These two patterns are included to give a sense of what it was like to flick through through the pattern folders in the archive, finding these amazing garments at every turn of the page. The one on the right uses angora to create stripes too and the one on the left has very interestingly shaped sleeves.

Did you have a favourite? Or do you want nearly all of them like I do?!

You may be interested to know that a part three, which does not feature jumpers or cardigans but features other goodies, is on the way!

Tuesday, 23 February 2016

Patons and Baldwins archive part one - 1930's jumpers and cardigans

I have written about my enjoyable trip to the Knitting and Crochet Guild archive here and here, focusing on the garments that we were shown. As well as garments the archive holds books, needles, magazines, yarn charts, gadgets and many, many patterns. I was very excited to get the chance to look at some of the patterns that were part of the Patons and Baldwins archive which the Guild now holds.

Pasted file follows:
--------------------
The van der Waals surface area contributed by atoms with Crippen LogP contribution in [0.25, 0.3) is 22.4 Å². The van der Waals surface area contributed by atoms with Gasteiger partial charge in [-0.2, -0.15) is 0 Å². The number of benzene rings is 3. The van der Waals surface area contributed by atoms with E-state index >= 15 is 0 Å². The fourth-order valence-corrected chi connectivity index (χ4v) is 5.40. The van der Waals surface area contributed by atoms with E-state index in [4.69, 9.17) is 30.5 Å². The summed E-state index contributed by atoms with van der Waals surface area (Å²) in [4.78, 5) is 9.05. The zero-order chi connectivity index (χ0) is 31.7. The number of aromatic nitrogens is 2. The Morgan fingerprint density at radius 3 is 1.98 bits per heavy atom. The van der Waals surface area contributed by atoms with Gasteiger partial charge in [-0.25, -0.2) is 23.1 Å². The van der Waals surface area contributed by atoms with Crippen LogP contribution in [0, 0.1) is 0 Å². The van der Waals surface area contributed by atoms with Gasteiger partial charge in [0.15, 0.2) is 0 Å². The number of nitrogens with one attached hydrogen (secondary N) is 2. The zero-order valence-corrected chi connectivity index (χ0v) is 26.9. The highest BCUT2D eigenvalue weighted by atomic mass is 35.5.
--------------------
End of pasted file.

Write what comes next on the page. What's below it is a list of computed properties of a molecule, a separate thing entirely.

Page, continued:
There are folders full of amazing knitting patterns like this fabulous butterfly outfit. I think this may be a swimming costume with a skirt and long line cardigan to match. I was almost drooling at some of the patterns and I hope that I will find them out in the wild one day. Imagine a wardrobe full of these beauties!

A child's geometric jumper.

If you are not a knitter there is no need to stop reading right here as knitting patterns are also brilliant source material for fashion history. Obviously, people wanted to knit fashionable garments so knitting patterns followed the variations in fashions. So in these knitting patterns you can see many 1930's traits: big sleeves, bows, interesting necklines, geometry, chevrons, colour blocking, yokes.

Knitting patterns are also a good way to see how clothing was styled,  to see what normal people rather than film stars wore and to see glimpses of skirts, accessories etc. They are also a good source of hairstyle inspiration!

A pretty button shoulder feather and fan jerkin. Notice the chevron yoke on the skirt.

Patons and Baldwins was formed in 1920 by the merger of two wool companies, John Paton, Son and Company from Alloa, Scotland and J&J Baldwin and Partners from Halifax, West Yorkshire. They focused on producing wool for home knitters and knitting pattern support to go with it.